The book has navigational charts and a Copernican model of a sun-centered solar system. George Washington read this book, you think, and dusty old history feels immediately present and tactile and shivery. That’s the effect James Rees, president and chief executive of George Washington’s Mount Vernon Estate, Museum and Gardens, was going for when he decided to replicate the first president’s 1,200-volume personal library, book by book.
“A rare book library will send chills up your spine,” Rees says. “You wouldn’t associate Washington with a library as much as you would guns,” but he says Washington has been underestimated all these years.
Washington’s personal library is part of the larger $100 million Fred W. Smith National Library, opening September 2013. Named for the benefactor who chairs the Las Vegas-based Reynolds Foundation, which provided a majority of the building’s funding, the 45,000-square-foot library will consist of three floors, built into a hillside on a 55-acre portion of Mount Vernon that was once part of Washington’s original farm. It will house historical manuscripts, special collection photos and memorabilia, and 150 years of Mount Vernon archives.
Washington’s original books, which were catalogued before his death, were split among family members after he died. By 1848, most were sold to Henry Stevens, a prominent Massachusetts bookseller. After Stevens announced plans to sell his collection to the British Museum, a Boston and Cambridge-based group purchased the collection and donated it to the Boston Athenaeum, where it remains today.
Mount Vernon has fewer than 50 of the original books and 450 duplicate additions — same book, same printing. The rest will hopefully come from the Boston Athenaeum, through purchases or donations, or they will be replicated with pages scanned from the Athenaeum’s collection and put into an 18th-century-style binding with endpaper and leather and gold tooling.
Libraries have been replicated before “but it’s not been done for Washington because no one would have thought his library was interesting enough to do it,” Rees says. The first president was self-conscious about his lack of formal education. He was self-taught. Though the books will eventually be available digitally, Rees hopes scholars and researchers “will eventually be able to stand in this room and look at the library around him. To learn about his personality and likes and dislikes through what he was reading.” He hopes it will lead to a fuller measure of the man and a deeper feel for history.
Rees, 60, who calls himself Washington’s public relations agent, has been looking for new ways to study history since he was appointed president of Mount Vernon in 1994. He hadn’t expected to stay this long. Now, on the eve of his June 1 retirement, forced upon him by a degenerative brain disease, Rees is mindful of time and how the lessons of one place get telegraphed to another. Washington’s life still offers parables and areas of inquiry, he says. There was his childhood, his religion, “his life was so complicated” and his books speak to that.
They include a play by Plutarch, which was a study of ancient Roman leadership, and a history of Cinncinatus, the Roman who quit his farm to become a military leader, then went back to farming. Rees’s favorite is a math book full of complicated drawings Washington owned at 16.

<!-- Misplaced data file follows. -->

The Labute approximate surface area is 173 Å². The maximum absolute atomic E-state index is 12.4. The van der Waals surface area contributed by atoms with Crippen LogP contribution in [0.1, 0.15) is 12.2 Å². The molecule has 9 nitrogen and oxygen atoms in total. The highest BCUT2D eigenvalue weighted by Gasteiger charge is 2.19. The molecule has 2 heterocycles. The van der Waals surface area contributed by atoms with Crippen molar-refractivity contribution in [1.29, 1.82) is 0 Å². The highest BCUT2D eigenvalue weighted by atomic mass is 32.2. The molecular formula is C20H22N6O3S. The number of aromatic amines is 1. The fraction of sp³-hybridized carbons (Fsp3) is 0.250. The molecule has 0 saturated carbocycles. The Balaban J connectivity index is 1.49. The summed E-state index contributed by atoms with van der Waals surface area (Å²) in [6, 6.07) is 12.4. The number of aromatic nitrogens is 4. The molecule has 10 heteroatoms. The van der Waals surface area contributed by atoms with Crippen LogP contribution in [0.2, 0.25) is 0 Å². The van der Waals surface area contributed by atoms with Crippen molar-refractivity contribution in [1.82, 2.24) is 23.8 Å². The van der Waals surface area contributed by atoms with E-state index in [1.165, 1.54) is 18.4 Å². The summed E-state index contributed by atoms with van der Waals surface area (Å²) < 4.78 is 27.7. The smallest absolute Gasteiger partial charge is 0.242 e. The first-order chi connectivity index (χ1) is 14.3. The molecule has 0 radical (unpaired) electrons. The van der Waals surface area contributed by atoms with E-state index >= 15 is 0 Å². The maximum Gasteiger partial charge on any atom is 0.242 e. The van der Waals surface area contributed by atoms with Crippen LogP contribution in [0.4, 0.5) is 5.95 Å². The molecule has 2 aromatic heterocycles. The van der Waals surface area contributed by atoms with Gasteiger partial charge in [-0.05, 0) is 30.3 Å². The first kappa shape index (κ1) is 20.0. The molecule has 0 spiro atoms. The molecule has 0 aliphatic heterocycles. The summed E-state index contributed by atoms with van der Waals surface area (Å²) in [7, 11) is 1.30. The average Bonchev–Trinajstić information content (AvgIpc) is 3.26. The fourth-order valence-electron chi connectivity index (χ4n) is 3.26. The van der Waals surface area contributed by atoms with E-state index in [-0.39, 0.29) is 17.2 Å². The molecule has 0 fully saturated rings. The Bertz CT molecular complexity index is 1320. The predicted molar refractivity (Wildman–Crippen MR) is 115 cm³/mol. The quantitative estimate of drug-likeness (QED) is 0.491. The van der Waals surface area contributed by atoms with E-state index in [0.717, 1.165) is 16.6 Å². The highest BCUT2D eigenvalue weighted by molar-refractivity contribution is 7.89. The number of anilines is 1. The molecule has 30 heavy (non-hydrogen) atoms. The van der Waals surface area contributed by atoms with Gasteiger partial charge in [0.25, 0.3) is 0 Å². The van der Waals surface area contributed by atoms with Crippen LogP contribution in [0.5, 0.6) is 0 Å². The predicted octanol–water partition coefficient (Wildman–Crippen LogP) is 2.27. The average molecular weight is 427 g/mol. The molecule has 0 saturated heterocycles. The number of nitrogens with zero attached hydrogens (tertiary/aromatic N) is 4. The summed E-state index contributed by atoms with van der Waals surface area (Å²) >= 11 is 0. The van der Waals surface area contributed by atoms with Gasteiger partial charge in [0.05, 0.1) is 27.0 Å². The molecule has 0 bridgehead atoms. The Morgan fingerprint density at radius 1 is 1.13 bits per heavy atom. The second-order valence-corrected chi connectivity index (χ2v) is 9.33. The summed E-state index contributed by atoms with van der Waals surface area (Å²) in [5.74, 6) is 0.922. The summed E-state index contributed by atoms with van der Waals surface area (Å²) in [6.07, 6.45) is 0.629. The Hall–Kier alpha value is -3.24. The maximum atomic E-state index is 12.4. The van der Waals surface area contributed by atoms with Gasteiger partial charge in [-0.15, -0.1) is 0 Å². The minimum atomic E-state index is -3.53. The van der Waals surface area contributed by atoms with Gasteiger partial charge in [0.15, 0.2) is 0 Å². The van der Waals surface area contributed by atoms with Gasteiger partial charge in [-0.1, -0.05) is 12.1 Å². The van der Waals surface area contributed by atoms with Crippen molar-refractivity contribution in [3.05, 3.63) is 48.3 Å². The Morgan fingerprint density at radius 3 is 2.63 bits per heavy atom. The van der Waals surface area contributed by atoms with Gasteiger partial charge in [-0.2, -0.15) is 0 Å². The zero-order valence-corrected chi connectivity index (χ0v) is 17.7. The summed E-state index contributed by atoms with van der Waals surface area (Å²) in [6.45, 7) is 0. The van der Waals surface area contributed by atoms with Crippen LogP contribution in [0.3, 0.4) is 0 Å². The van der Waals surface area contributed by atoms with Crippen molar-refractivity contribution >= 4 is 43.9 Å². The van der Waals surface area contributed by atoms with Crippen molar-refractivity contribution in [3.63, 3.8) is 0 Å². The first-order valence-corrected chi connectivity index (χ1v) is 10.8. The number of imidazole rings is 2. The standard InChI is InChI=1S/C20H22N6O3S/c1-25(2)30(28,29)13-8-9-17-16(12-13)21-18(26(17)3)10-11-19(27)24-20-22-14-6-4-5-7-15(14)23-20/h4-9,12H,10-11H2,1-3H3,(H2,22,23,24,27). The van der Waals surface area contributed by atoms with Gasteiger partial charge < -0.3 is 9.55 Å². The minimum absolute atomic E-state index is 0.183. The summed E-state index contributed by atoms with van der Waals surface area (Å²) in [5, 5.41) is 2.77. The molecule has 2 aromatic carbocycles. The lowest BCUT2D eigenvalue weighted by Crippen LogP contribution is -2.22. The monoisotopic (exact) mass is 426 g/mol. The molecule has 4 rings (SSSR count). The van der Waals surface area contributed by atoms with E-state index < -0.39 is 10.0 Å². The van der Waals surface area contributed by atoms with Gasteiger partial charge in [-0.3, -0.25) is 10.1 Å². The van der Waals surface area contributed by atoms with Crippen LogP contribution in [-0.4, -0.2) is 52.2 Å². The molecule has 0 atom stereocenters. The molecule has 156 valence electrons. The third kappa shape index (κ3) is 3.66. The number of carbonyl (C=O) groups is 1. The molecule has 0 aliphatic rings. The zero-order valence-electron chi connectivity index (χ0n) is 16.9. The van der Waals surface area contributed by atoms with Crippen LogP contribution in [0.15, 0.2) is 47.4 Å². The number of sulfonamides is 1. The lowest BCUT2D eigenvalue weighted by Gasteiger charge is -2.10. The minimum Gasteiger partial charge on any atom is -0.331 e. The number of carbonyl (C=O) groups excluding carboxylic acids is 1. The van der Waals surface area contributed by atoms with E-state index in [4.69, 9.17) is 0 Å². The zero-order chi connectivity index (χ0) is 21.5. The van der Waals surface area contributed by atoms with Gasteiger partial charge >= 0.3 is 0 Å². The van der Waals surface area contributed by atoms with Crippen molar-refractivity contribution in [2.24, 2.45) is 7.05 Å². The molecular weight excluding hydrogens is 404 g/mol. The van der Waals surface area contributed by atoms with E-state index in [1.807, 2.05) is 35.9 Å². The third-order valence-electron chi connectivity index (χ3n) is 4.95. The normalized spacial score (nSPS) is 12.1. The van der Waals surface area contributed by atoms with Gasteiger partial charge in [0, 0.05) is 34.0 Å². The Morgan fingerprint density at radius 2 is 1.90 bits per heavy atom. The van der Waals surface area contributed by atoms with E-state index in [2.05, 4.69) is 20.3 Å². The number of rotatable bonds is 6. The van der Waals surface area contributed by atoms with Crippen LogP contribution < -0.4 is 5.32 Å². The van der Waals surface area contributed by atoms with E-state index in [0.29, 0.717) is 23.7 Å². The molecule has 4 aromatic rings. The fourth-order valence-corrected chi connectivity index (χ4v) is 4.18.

“It took so much self-actualization to learn from that,” Rees says. “This guy buys a math book at 16 with all its challenging material, and it’s going to be important to know when he is on the battlefield at 50.”
Then there was the book containing “Rules of Civility,” more than 100 of which Washington took the time to copy.
Though Washington’s personal library will be open only to researchers, a temporary exhibit, “George Washington: A Reader,” will be housed in Mount Vernon’s museum with some of the original books under glass. In the administration library room, Kurt Bodling, a technical services librarian, makes studied ritual of opening another volume lying between foam cushions. There are a couple of books where Washington wrote in the margins, Bodling explains as he opens an illustrated 1763 encyclopedia from London with George Washington’s personal book plate to signify ownership.
A request to touch it, because that is the impulse, is firmly rejected. To handle the books, Bodling explains, your hands have to be very clean and you have to treat “everything very gently.”
Other books include a 1787 edition of “Don Quixote” bought by Washington the day Congress approved the Constitution. Perhaps travel reading on Washington’s trips back to Mount Vernon? There’s a book on economics and taxation inscribed by the author, Andrew Hamilton, “To His Excellency George Washington, Esq., President of the Congress of the States of America,” in a reminder of a time before the country had settled. The last book, acquired in 2011, was “Cadmus, or, A Treatise on the Elements of Written Language,” whose author, William Thornton, was the first architect of the Capitol. These are the people Washington rubbed shoulders with, Bodling says. He “wasn’t just a general or a politician. He lived in the same broad-ranging intellectual world.”
Rees has no post-retirement plans, other than to attend to his health. He will continue to live in the two-story brick tudor with the river view on the grounds of Mount Vernon.
“I arrived when Mount Vernon was a very simple place,” he said. “You got in line, went to the house and pretty much that was it.”
On the eve of his retirement, he is animated about the new library and still spinning the Washington story forward, talking about the very, very old as a chance to see the first president anew.